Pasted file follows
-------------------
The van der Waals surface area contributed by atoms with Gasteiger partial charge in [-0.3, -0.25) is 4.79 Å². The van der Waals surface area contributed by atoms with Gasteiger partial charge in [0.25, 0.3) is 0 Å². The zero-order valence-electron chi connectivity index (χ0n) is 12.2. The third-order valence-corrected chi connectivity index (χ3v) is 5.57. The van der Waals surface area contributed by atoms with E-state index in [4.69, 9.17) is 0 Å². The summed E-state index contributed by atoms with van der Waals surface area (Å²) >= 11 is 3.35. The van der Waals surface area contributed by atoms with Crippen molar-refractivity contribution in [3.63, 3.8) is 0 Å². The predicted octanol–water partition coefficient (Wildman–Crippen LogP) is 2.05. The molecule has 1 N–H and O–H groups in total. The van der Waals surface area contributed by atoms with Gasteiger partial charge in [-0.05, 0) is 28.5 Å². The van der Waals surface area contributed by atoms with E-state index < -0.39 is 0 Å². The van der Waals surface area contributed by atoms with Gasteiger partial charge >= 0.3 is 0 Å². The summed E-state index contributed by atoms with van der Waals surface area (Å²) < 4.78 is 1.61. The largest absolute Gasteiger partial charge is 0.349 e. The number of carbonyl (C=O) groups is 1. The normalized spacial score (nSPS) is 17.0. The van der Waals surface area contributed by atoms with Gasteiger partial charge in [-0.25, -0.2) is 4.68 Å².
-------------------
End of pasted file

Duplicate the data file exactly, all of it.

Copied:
The van der Waals surface area contributed by atoms with Gasteiger partial charge in [-0.3, -0.25) is 4.79 Å². The van der Waals surface area contributed by atoms with Gasteiger partial charge in [0.25, 0.3) is 0 Å². The zero-order valence-electron chi connectivity index (χ0n) is 12.2. The third-order valence-corrected chi connectivity index (χ3v) is 5.57. The van der Waals surface area contributed by atoms with E-state index in [4.69, 9.17) is 0 Å². The summed E-state index contributed by atoms with van der Waals surface area (Å²) >= 11 is 3.35. The van der Waals surface area contributed by atoms with Crippen molar-refractivity contribution in [3.63, 3.8) is 0 Å². The predicted octanol–water partition coefficient (Wildman–Crippen LogP) is 2.05. The molecule has 1 N–H and O–H groups in total. The van der Waals surface area contributed by atoms with Gasteiger partial charge in [-0.05, 0) is 28.5 Å². The van der Waals surface area contributed by atoms with E-state index < -0.39 is 0 Å². The van der Waals surface area contributed by atoms with Gasteiger partial charge >= 0.3 is 0 Å². The summed E-state index contributed by atoms with van der Waals surface area (Å²) < 4.78 is 1.61. The largest absolute Gasteiger partial charge is 0.349 e. The number of carbonyl (C=O) groups is 1. The normalized spacial score (nSPS) is 17.0. The van der Waals surface area contributed by atoms with Gasteiger partial charge in [-0.25, -0.2) is 4.68 Å².